Bob Dylan's songs are so universal and brilliant that they stand up to a seemingly endless variety of treatments. Jerry Garcia's Dylan interpretations, however, are unusual in that they pair two equally iconic and influential musical sensibilities. Garcia's fluid and imaginative guitar pushes up fresh, unexpected blossoms in Dylan's compositional garden, yet there's never any shock of the new; the two strains intermingle with ease and naturalness.
A new two-CD set provides a concentrated look at the long, if mostly indirect, collaboration between the folk-rock demigod and the king of improvisation. Of the fifteen selections, only four are by the Grateful Dead; the others come from several versions of Garcia's side projects, most often known simply as the Jerry Garcia Band. This being Jerry, all are from live concerts, and while the Dead was a famously inconsistent band, Garcia's inspiration rarely flagged when he played with his "solo" groups.
Several lineups from the 70s are represented on Disc One, including Legion of Mary (with Merl Saunders on organ) covering "The Wicked Messenger," one of the most interesting tracks. This long Hendrix-ish jam may have appealed to Garcia because of its repetitive but asymmetical structure, the sort of thing that frequently lofted him (both with and without the Grateful Dead) to extended flights of inspiration. The underrated "Tough Mama," which was a new song at the time, is the other unusual selection, a more complex but also irregularly timed number that inspires transcendent soloing.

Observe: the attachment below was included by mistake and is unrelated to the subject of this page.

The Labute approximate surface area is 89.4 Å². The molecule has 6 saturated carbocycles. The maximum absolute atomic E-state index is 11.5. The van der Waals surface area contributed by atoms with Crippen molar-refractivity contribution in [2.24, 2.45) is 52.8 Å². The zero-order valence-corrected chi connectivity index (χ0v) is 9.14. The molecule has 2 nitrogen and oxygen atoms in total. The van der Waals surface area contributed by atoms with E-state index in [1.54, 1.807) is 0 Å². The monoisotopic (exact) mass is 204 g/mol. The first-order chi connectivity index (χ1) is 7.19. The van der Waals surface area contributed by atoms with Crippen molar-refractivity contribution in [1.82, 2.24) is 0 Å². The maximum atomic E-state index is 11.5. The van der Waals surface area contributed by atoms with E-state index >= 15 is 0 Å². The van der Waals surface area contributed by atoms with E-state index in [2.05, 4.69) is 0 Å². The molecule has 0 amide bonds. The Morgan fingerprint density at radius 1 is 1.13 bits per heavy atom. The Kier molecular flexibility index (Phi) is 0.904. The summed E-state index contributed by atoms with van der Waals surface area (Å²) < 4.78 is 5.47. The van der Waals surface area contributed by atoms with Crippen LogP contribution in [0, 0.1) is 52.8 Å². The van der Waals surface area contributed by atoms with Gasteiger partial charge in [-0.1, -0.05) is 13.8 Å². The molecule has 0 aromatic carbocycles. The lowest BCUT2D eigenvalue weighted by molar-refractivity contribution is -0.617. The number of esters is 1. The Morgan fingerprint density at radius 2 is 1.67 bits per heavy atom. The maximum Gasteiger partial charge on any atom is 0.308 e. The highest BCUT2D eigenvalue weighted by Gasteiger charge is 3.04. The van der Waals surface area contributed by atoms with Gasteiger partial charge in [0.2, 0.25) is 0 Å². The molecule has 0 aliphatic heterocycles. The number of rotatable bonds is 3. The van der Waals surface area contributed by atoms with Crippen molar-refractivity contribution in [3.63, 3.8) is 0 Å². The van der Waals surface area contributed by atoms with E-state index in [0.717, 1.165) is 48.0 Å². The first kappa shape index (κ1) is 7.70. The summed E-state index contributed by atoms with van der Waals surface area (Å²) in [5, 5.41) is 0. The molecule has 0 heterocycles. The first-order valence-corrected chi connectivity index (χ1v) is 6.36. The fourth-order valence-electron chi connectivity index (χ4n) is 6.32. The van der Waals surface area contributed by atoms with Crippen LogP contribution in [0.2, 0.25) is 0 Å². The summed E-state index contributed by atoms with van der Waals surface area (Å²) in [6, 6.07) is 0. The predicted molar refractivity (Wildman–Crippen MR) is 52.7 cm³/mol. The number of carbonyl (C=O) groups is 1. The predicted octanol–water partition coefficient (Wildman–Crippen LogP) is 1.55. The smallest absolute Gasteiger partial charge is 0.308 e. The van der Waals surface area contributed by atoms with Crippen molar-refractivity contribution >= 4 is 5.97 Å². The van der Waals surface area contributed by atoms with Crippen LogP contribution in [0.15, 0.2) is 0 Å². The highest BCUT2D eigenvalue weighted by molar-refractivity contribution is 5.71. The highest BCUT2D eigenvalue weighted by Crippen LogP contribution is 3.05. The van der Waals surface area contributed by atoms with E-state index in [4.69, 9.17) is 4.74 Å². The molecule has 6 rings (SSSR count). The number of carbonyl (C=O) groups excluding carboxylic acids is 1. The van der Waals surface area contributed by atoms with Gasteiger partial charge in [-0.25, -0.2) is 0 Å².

The Dylan stalwarts "Positively 4th Street," "Simple Twist of Fate" and "I Shall Be Released" (the latter recorded in 1987, and less than 8 minutes long!) show Garcia at his best as an interpreter. While his vocals waver off-key as always and never match Dylan's in intensity, the songs' deeper meanings (most of these are among Dylan's sadder works) come through as clearly as the poet's sometimes confounding but always vivid lyrics will allow. With Jerry Garcia it was never so much about the singing anyway. The singing was merely the stained and tattered road map. The music and the feelings were the trip.